1892 Savoy Theatre revival[edit]

Rutland Barrington as the Vicar and Mary Duggan as Nelly Bly

When the Gilbert and Sullivan partnership disbanded after the production of The Gondoliers in 1889, impresario Richard D'Oyly Carte was forced to find new works to present at the Savoy Theatre. Solomon's The Nautch Girl was the first non-Gilbert and Sullivan "Savoy Opera" in 1891. Sullivan was writing a new opera for the Savoy that would become Haddon Hall, but this was delayed because of Sullivan's ill health. In the meantime, when The Nautch Girl closed after a modestly successful run, Carte revived The Vicar of Bray at the Savoy in 1892.[1]

During the decade since the piece had been first presented, the public had come to accept clergymen as comic characters. As The Times wrote, "The run of [Grundy's] The Private Secretary changed the views even of the most serious playgoers, and it may be remarked in passing that the clerical functions of the Rev. Robert Spalding were judiciously kept altogether out of sight, as indeed they were in the case of [Dr. Daly in] The Sorcerer.... [The piece] was warmly received."[6] The revival ran for a respectable 143 performances, with a cast that included Rutland Barrington, Courtice Pounds, W. H. Denny, and Rosina Brandram.[1] The opera was then played by several D'Oyly Carte companies on provincial tours in 1893–96 and 1898–99. The title role was played by Henry Lytton in the 1893–96 tours, with Courtice Pounds repeating his role of the curate. Cox and Box was played as a curtain raiser.[7][8]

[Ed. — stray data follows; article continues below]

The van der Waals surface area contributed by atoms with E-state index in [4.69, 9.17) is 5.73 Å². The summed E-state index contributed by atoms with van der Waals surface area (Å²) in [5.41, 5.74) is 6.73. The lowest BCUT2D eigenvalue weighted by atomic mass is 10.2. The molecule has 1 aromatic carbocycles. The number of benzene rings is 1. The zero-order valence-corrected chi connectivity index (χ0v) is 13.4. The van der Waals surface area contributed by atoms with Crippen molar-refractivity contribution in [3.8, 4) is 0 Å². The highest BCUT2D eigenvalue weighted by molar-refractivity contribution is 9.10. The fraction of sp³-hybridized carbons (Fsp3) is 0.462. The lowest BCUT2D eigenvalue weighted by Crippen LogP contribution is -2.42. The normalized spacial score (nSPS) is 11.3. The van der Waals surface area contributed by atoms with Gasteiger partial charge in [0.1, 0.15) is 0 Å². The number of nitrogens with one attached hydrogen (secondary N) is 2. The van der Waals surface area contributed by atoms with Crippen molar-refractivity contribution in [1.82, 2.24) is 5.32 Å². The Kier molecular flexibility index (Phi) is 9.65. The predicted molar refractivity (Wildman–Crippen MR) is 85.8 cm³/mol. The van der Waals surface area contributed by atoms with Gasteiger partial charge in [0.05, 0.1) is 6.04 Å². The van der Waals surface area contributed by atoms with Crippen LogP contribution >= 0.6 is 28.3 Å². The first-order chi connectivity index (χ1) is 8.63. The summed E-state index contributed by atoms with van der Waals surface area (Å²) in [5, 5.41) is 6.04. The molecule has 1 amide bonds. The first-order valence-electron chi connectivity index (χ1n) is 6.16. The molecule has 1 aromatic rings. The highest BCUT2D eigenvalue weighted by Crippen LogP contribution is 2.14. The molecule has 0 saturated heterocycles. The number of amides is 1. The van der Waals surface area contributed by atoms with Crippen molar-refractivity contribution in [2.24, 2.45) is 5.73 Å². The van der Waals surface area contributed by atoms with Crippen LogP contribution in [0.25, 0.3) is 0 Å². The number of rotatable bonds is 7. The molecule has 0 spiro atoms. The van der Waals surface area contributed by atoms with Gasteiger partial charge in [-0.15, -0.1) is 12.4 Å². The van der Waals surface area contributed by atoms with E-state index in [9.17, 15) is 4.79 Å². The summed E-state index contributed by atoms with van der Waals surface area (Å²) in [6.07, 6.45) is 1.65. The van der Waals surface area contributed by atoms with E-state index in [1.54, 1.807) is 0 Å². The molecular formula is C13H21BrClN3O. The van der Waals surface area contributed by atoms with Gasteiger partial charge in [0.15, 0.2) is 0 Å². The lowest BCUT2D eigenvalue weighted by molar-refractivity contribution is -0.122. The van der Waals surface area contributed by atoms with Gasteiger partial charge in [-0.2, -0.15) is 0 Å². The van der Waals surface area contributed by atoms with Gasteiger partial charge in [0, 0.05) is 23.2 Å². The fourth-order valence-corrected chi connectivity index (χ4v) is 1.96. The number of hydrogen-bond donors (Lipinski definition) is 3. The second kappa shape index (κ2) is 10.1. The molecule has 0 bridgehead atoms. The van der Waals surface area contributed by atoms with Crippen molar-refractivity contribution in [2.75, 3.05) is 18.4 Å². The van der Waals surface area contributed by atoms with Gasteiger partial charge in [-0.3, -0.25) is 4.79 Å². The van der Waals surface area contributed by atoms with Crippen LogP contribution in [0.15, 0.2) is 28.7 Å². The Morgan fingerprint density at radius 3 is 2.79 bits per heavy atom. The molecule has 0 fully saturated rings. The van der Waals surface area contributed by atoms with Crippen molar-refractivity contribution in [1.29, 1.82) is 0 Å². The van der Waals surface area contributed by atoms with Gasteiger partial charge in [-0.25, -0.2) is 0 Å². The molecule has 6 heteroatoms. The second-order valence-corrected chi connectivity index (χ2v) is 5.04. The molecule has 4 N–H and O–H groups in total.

Synopsis[edit]

Act 1: Low Church. The Village Green.

The Rev. William Barlow, the Vicar of Bray, became Low Church to marry his rich wife who, now dead, has left him with a daughter, Dorothy. Dorothy is in love with her father's curate, Henry Sandford, a priggish, pompous and verbose young man. The Vicar prefers that his daughter marry Sandford's old schoolmate, Tommy Merton, son of a wealthy local landowner. To get Sandford out of the way, the Vicar, on the advice of his family solicitor, Mr. Bedford Rowe, turns High Church. Aghast, Sandford flees to become a missionary in the Cassowary Isles.

Act 2: High Church. The Vicarage Grounds.